Vintage black and white photos of the original location of Braille Institute.

Braille Institute was founded in 1919 by the efforts of one man, J. Robert Atkinson, and has grown enormously in the decades since. Here’s how it all happened:

1912 — An accidental gunshot wound leaves Montana cowboy J. Robert Atkinson blind and without direction. He learns to read braille and soon begins transcribing books for his personal library.

1917 — In less than five years Atkinson has transcribed nearly one million words of ink print into braille.

1919 — Impressed by Atkinson, philanthropist Mary Longyear and her husband John donate $25,000 to help him establish the Universal Braille Press. The fledgling organization occupies several rooms and the garage of his Los Angeles home until 1922.

1924 — Atkinson completes printing in revised braille the King James version of the Bible in 21 volumes.

1926 — First issue of The Braille Mirror published, a braille magazine for adults patterned after The Reader’s Digest format. The magazine is published continuously for 82 years.

1929 — Atkinson’s lobbying efforts result in federal legislation to fund the printing and national distribution of raised-print materials through the Library of Congress Services for the Blind, known currently as the National Library Service (NLS). The Universal Braille Press incorporates as Braille Institute of America, Inc.

1933 — Atkinson moves his organization to 741 North Vermont Avenue in Los Angeles. The headquarters is still there today and now takes up an entire city block.

1934 — Braille Institute joins the NLS and becomes a Branch Library.

1936 — Determined to get more blind people working, Atkinson successfully lobbies for a bill to provide rent-free space for blind vendors in federal office buildings.

1938 — Braille Institute produces the first braille Webster’s dictionary in more than 100 years of braille printing.

1948 — The first edition of a brailled children’s anthology, Expectations, was published as a free gift to blind children. Originally titled Christmas in Story and Verse, it was published continuously for 60 years.

1954 — Visual Aids consultants begin demonstrating magnification devices that help people maximize their existing vision. Volunteers take on a bigger role, with many teaching home management skills in the Institute’s newly expanded facility.

1964 — J. Robert Atkinson passes away at the age of 76.

1968 — Title of annual children’s anthology changed to Expectations.

1971 — Braille Institute’s first regional center opens in Anaheim.

1972 — The first Braille Institute Track and Field Olympics is held at the Youth Center. This recreational program still runs each year.

1973 — A Rancho Mirage Regional Center is opened in rented space.

1983 — A new Santa Barbara Regional Center is dedicated, stretching our services northward to the tri-county area. 

Child Development services are established.

1990 — Our new Rancho Mirage Regional Center opens to meet the needs of people in Riverside and San Bernardino counties.

A new Library and Conference Center is dedicated at the Los Angeles facility.

1993 — A San Diego Regional Center is established in leased space near La Jolla. With an eye on the future, Braille Institute acquires a 3.8-acre site to build a new San Diego facility.

1998 — Braille Institute launches its first website at:

1999 — Our new 28,000-square-foot San Diego Regional Center opens in the University Towne Centre area near La Jolla to meet the needs of people in San Diego and Imperial counties.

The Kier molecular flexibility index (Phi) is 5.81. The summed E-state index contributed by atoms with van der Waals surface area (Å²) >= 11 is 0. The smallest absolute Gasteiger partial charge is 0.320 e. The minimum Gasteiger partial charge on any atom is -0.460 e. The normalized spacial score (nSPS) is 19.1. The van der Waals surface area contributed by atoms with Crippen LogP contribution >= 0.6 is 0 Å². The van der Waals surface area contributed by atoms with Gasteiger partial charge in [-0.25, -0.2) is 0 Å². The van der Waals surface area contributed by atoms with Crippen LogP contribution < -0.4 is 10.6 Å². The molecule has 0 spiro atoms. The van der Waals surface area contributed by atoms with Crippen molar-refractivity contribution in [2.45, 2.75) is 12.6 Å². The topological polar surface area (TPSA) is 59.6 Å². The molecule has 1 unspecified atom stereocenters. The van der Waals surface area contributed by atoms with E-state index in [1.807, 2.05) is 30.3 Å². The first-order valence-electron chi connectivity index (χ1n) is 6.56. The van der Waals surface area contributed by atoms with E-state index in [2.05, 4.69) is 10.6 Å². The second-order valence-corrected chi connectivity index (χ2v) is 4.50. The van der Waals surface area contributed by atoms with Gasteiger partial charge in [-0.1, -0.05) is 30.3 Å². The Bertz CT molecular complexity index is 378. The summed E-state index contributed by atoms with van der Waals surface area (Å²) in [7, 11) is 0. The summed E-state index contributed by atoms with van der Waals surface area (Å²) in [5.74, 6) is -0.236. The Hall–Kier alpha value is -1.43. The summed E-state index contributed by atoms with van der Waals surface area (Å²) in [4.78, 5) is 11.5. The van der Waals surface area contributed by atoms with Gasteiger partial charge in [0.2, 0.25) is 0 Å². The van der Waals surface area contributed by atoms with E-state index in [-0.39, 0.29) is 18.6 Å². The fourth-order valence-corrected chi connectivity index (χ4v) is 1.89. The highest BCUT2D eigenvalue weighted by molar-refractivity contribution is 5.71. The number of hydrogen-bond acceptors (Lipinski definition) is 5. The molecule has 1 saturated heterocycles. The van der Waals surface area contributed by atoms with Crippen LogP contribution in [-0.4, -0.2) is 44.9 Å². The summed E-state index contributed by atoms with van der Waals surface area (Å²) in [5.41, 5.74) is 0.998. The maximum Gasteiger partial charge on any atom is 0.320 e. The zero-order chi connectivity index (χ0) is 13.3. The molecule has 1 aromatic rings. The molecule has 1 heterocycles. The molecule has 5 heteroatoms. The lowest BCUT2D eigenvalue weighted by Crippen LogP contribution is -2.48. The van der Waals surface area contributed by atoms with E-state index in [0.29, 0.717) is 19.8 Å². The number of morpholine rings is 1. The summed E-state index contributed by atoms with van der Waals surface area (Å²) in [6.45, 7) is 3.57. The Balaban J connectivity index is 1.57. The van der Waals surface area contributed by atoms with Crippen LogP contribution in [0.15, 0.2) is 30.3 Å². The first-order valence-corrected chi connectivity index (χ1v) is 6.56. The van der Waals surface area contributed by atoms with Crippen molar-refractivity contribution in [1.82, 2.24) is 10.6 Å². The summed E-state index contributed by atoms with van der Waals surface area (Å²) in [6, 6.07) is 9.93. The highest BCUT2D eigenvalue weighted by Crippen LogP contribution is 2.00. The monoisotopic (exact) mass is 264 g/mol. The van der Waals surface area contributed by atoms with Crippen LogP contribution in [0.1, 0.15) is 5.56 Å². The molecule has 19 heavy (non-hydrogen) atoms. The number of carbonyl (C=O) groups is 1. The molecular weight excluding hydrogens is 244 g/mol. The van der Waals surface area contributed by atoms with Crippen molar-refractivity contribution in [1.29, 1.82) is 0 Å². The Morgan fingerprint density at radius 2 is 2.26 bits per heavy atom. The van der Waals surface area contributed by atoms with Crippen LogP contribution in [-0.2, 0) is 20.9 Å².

1999Mobile Solutions— a traveling display of our programs and services — is launched, reaching out to people who are not able to come to one of our five regional centers.

2000 — Sound Solutions, a free series of 14 educational audiotapes presenting practical information for people with vision loss, is released.

First Braille Challenge® is held, for Southern California youths. It is an academic contest designed to encourage blind youngsters to practice their braille skills. It is expanding each year, now including more than 500 youths from across the United States and Canada.

2001 — The student shops get a facelift and a new name—Vistas.

The Braille Press becomes Braille Publishing, to develop and market our press capabilities to a wider client base.

2004 — New Santa Barbara Regional Center dedicated.

Braille Publishing now including recording services and digital formats.

2005 — Our Braille Institute Library is named Network Library of the Year by the National Library Service.

2008 — Braille Institute gets a rebranding facelift, with a new logo, mission statement and reorganization of several departments. Capital Campaign begins for new Orange County Center.

2010Braille Challenge® holds its 10th annual event, highlighting Braille Institute’s dedication to the awareness of braille literacy.

2014 — Connection Pointe is launched in Los Angeles to assist students with utilizing technology.

2016 — Our first neighborhood center is opened in Laguna Hills.

2019 Braille Institute celebrates its centennial anniversary, a major milestone few non-profit organizations achieve. Braille Institute launches a new rebranding campaign with new visual identity, positioning and messaging.

Braille Institute opens a new 14,000 square foot regional center in Anaheim and opens a second neighborhood center in Riverside.

2020 — Braille Challenge celebrates its 20th anniversary of promoting the importance of braille literacy with youth. They host the first-ever remote Braille Challenge Finals due to the COVID-19 pandemic social-distancing mandates.

Braille Institute’s third neighborhood center opens in Coachella Valley.

Braille Institute introduces “distance learning” which enables students to participate in live instructor-led workshops and classes from home by phone or video conference call.

For more information call 1-800-BRAILLE (272-4553) Monday – Friday, 8:30 a.m. to 5 p.m. (PST).